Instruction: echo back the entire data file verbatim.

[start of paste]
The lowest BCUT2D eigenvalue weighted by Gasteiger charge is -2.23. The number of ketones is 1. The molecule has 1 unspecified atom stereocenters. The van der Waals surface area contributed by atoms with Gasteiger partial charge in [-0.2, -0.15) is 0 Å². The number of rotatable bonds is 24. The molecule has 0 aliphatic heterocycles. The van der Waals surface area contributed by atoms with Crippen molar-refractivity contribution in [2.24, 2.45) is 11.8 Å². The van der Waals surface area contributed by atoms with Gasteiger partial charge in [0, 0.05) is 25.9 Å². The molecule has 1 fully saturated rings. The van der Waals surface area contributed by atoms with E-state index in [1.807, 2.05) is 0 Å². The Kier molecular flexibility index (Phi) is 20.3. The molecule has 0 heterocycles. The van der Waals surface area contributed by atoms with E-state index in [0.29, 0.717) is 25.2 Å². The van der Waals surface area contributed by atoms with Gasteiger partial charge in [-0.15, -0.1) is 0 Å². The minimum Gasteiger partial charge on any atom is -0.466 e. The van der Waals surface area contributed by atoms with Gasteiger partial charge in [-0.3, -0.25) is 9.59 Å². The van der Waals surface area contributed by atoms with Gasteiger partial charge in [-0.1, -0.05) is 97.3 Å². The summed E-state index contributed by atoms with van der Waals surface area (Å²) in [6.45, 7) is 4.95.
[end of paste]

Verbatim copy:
The lowest BCUT2D eigenvalue weighted by Gasteiger charge is -2.23. The number of ketones is 1. The molecule has 1 unspecified atom stereocenters. The van der Waals surface area contributed by atoms with Gasteiger partial charge in [-0.2, -0.15) is 0 Å². The number of rotatable bonds is 24. The molecule has 0 aliphatic heterocycles. The van der Waals surface area contributed by atoms with Crippen molar-refractivity contribution in [2.24, 2.45) is 11.8 Å². The van der Waals surface area contributed by atoms with Gasteiger partial charge in [0, 0.05) is 25.9 Å². The molecule has 1 fully saturated rings. The van der Waals surface area contributed by atoms with E-state index in [1.807, 2.05) is 0 Å². The Kier molecular flexibility index (Phi) is 20.3. The molecule has 0 heterocycles. The van der Waals surface area contributed by atoms with E-state index in [0.29, 0.717) is 25.2 Å². The van der Waals surface area contributed by atoms with Gasteiger partial charge in [-0.15, -0.1) is 0 Å². The minimum Gasteiger partial charge on any atom is -0.466 e. The van der Waals surface area contributed by atoms with Gasteiger partial charge in [-0.3, -0.25) is 9.59 Å². The van der Waals surface area contributed by atoms with Gasteiger partial charge in [-0.1, -0.05) is 97.3 Å². The summed E-state index contributed by atoms with van der Waals surface area (Å²) in [6.45, 7) is 4.95.